What is an evil twin attack?
An evil twin attack is a rogue Wi-Fi access point (AP) that masquerades as a legitimate one, enabling an attacker to gain access to sensitive information without the end user's knowledge. An attacker can easily create an evil twin with a smartphone or other internet-capable device and some easily available software.
How does an evil twin attack work?
Attackers position themselves near a legitimate Wi-Fi network and lets their device discover what service set identifier and radio frequency the legitimate AP uses. They then send out their own radio signal, using the same name as the legitimate AP.
To the end user, the evil twin AP looks like a hotspot with a strong signal.
That's because attackers have not only used the same network name and settings as the "good twin" they are impersonating, but they have also physically positioned themselves near the end user so that the signal is likely to be the strongest within range.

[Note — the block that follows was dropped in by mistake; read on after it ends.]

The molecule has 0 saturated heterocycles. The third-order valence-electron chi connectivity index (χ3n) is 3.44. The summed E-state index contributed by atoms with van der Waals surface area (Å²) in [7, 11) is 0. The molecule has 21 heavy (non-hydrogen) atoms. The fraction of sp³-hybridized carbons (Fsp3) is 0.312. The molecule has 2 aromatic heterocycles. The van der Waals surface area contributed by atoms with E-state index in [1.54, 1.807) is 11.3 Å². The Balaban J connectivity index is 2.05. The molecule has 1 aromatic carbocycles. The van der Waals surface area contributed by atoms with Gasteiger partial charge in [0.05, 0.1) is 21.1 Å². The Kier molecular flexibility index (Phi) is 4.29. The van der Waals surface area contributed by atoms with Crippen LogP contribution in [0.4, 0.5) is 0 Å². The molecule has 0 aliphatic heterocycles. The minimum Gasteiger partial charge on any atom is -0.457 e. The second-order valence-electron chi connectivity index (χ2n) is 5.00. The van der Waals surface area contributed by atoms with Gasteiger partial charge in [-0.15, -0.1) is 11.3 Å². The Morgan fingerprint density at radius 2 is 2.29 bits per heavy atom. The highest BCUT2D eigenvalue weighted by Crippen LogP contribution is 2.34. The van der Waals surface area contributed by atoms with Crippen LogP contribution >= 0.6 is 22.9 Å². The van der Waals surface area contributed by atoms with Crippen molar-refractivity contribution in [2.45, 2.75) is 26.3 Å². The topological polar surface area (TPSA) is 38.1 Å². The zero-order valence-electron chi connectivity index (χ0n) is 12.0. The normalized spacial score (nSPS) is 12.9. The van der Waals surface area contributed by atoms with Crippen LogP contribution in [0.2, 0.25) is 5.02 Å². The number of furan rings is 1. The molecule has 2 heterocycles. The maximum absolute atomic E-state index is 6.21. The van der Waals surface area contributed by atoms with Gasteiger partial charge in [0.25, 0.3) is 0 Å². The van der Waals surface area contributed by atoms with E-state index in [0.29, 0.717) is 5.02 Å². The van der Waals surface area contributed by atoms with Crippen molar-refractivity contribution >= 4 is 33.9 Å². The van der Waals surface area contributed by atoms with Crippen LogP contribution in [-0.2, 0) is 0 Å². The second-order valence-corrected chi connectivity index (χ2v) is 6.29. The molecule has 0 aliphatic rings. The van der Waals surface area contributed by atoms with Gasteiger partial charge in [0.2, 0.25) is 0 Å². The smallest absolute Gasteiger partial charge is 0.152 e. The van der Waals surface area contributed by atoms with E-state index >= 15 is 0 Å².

If the end user is tempted by the strong signal and connects manually to the evil twin to access the internet or if the end user's computer automatically chooses the fake AP because it is running in promiscuous mode, the evil twin becomes the end user's wireless AP.
This gives the attacker the ability to eavesdrop or intercept sensitive data, such as login credentials, bank account details or credit card information.
How to protect your device from evil twins
Evil twin Wi-Fi APs are not a new phenomenon in wireless transmission. Historically, these captive portals have been used by hackers as base station clones or honeypots.
What's different now is that more businesses and consumers are using wireless devices in public places, and it's easier than ever for someone who doesn't have any technical expertise to create an evil twin.
To avoid evil twin attacks through fake Wi-Fi networks, end users should only use public Wi-Fi networks for web browsing and refrain from visiting any sites that require you to reveal sensitive information.
To provide an added layer of cybersecurity for corporate data, employees who use free Wi-Fi hotspots to gain internet access -- for example, at a coffee shop -- should always connect to the internet through a virtual private network.
Learn differences among Wired Equivalent Privacy, Wi-Fi Protected Access, WPA2 and WPA3 wireless security protocols, and find out if WPA2 can be upgraded to WPA3. See how to defend against the most common wireless network attacks and the importance of staying up to date with Wi-Fi training.